Excerpt #2Excerpt from Guantánamo
RAY: In its current incarnation, what is Guantánamo Bay naval station, in fact?
RATNER: Guantánamo is something vastly different from what the average American would think of as a prison. Guantánamo is a twenty-first century Pentagon experiment that was, in fact, outlawed by the Geneva Conventions of 1949. It is similar in purpose to the German World War II operations, that led to the ban: It is an interrogation camp, and interrogation camps are completely and flatly illegal.
Guantánamo has provided an opportunity for the U.S. government to hold people outside any legal or moral system, with no access to lawyers, or contact with family, in dehumanizing isolation, and subject to physical duress, psychological manipulation, and in some cases conduct that may amount to torture. The detainees have no means of asserting their innocence and no means of testing their detentions in any court. In the case that the Center for Constitutional Rights brought, the lower federal courts ruled that the detainees had no right to file a writ of habeas corpus.
RAY: Before we go further, perhaps you should explain just what a writ of habeas corpus is.
RATNER: This is essentially a request to a court to order an official under whose authority a person is being detained to bring that prisoner before the court in order to justify the lawfulness of that detention to the court. It has been a hallmark of Angle-American law dating back to the seventeenth century, when some British officials were sending prisoners to remote islands and military bases to prevent any judicial inquiry into their imprisonment. Parliament passed the Habeas Corpus Act to prohibit this practice of offshore penal colonies beyond the reach of the law--precisely the practice the Bush administration has revived.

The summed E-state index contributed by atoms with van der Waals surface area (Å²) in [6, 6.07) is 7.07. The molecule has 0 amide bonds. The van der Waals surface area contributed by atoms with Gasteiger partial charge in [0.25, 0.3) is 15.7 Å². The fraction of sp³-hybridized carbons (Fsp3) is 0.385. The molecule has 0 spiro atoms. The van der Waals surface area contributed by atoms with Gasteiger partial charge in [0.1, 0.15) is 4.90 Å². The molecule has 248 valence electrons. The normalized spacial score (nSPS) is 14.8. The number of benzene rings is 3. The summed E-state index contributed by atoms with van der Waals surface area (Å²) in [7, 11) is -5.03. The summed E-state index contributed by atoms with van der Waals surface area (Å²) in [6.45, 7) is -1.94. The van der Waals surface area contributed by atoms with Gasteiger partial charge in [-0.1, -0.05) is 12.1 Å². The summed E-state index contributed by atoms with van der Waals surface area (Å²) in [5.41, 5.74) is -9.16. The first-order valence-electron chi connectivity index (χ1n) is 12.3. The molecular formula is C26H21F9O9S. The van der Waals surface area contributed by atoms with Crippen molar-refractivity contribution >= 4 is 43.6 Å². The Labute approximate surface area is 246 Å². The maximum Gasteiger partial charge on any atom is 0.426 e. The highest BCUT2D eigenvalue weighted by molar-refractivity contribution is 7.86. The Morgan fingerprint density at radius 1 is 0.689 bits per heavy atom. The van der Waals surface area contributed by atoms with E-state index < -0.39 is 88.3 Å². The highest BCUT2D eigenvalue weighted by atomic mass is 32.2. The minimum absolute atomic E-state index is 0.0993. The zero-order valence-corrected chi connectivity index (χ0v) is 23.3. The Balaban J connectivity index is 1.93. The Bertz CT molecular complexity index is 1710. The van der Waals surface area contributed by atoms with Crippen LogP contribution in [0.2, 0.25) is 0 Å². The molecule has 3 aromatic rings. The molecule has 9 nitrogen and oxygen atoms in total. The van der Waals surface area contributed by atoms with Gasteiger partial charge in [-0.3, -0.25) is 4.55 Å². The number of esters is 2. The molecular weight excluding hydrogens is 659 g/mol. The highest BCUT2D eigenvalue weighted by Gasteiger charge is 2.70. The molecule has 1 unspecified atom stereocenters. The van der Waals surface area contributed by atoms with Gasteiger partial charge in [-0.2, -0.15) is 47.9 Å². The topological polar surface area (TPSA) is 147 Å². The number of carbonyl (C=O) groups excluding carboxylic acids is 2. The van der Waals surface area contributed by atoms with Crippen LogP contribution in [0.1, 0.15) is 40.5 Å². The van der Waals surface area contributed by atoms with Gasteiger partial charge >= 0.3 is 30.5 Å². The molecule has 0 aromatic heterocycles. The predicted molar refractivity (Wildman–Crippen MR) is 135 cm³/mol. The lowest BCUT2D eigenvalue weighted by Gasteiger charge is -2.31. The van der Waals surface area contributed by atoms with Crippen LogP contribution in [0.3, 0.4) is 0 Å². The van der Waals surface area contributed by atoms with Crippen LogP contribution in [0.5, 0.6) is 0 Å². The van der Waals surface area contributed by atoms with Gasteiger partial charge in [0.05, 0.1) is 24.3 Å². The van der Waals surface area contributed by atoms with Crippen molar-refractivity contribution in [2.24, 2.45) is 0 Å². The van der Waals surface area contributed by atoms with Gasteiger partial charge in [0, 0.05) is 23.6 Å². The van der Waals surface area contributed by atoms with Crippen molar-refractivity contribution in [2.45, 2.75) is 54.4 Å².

RAY: What purpose does Guantánamo serve?
RATNER: Guantánamo’s purpose is to break down the human personalities of the detainees in order to coerce from them whatever their captors want, to get them to confess to anything, to implicate anyone. Guantánamo is a prison where cruel and inhuman and degrading treatment, even torture is practiced, and it is utterly illegal.
That is what Guantánamo is and has been for almost three years. The U.S. government admits it is an interrogation camp, though it denies torture is used there. However, the administration admits to using techniques that legally constitute cruel, inhuman, and degrading treatment, which is prohibited under law. Interrogation is why the U.S. administration is depriving all these people of any legal or human rights, why it shaves their heads and keeps them in cages, why they have no access to their families, why in many cases their families may not even know if they are dead or alive.